Perhaps this is how evolution works. These little changes over time promote the continuation of our species. Perhaps an awareness of new information that certain survival skills were no longer helpful to the next generation selected for a change. And personally, it was time for me to change.
If belief in God was passed down from generation to generation so that I could survive, then why would I not believe in God? If my mom hadn’t survived, obviously, I would not be here and neither would my children. So how can I survive without God? The answer to this question took seven years of slowly changing my focus from looking up to God to looking inward within myself. A little change in orientation created a significant internal change for me.
Today I am an atheist. It took many years of therapy for me to find my own identity because that attachment bond to my mom was very powerful and difficult to change, but it wasn’t impossible to change. I found my own identity for my own survival so that I could create my own story – a story in which God is no longer a part.
As an atheist, I can rely on scientific discovery to inform myself about human development and neuroscience of the human nervous system and the brain. I no longer worry about pleasing God, denying myself, or looking for sin in my life. I no longer spend hours of my time trying to figure out God’s will for my life. My brain no longer focuses on memorizing bible verses and reading Christian books. I am not spending my time and energy fighting spiritual battles with spiritual weapons, because I no longer believe in the spiritual world.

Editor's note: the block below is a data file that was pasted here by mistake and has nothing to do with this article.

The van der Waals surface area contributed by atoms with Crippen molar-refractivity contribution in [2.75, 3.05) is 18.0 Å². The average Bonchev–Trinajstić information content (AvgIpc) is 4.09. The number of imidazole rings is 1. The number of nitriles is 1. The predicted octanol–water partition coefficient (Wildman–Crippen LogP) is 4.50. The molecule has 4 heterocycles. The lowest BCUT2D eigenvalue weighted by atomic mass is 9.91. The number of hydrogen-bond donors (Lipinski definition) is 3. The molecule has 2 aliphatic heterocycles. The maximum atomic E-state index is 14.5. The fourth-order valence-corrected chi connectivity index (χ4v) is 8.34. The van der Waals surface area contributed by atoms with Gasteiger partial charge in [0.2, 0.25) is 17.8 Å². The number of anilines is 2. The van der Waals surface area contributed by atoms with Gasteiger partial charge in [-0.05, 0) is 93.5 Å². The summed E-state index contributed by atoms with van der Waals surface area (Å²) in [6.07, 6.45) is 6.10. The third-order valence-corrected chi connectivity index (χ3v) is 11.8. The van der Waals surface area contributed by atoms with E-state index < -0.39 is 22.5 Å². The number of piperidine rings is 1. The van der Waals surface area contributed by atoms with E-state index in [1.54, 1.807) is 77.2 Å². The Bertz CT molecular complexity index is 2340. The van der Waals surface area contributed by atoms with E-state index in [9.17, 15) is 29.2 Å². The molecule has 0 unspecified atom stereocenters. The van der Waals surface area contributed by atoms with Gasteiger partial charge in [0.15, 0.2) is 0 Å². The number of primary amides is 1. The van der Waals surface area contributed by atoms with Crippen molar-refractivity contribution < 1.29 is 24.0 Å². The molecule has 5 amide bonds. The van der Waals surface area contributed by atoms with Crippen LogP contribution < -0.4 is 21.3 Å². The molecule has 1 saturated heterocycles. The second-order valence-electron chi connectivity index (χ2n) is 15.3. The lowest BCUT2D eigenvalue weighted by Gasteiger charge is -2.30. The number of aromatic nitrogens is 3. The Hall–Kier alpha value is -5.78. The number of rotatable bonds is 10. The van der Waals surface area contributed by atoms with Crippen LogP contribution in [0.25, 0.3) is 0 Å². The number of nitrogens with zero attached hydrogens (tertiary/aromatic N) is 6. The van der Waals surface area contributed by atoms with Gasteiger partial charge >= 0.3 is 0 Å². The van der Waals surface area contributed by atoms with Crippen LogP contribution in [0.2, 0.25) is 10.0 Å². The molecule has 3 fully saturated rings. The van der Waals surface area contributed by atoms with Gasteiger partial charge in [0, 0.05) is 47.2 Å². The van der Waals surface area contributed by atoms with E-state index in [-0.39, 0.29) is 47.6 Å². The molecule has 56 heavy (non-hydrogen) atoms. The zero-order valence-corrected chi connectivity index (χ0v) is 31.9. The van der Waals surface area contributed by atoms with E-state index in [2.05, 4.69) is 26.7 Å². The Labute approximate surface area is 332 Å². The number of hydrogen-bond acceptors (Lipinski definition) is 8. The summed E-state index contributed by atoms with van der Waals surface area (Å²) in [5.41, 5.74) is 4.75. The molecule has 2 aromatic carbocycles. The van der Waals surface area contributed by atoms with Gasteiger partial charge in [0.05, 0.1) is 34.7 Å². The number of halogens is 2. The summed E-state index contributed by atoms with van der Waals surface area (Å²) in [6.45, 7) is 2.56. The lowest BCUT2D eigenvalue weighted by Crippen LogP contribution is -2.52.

Life makes so much more sense as an atheist. When I am confused or have questions, I can seek for answers in science, in myself, and in nature. I can face my fears and challenges and find solutions that work rather than just praying for answers. I am no longer dependent upon the “mysteries of God” which always left me feeling uneasy in this life and longing for the afterlife.
As an atheist I focus on how to develop relationship skills to help me thrive in life because frankly, I don’t live in a war zone. I don’t mean to be insensitive to the many people of the world who are suffering still because of war, but I also want to live my life in honor my mom’s sacrifices which got her and her family out of the war zone. I give her the credit, not God.
The war is finally over for me, internally, as I live at peace within myself. I am grateful for my mom and her story and all the other men and women who survived before me.
Now as I continue to live my life, and perhaps as we all live our lives, we are a part of the bigger story of the evolution of life here on earth; from surviving to thriving as we learn how to live meaningful lives without God.
“My mission in life is not merely to survive, but to thrive; and to do so with some passion, some compassion, some humor and some style.” ~ Maya Angelou
February 3, 2018
Has the Women’s Movement Made Sufficient Progress?
The Case Against Miracles
Dangerous Illusions by Vitaly Malkin
Civilization Was Invented by Women. What Gave Men the Right to Ruin It?
Respectability Among Heathens: Black Feminist Atheist Humanists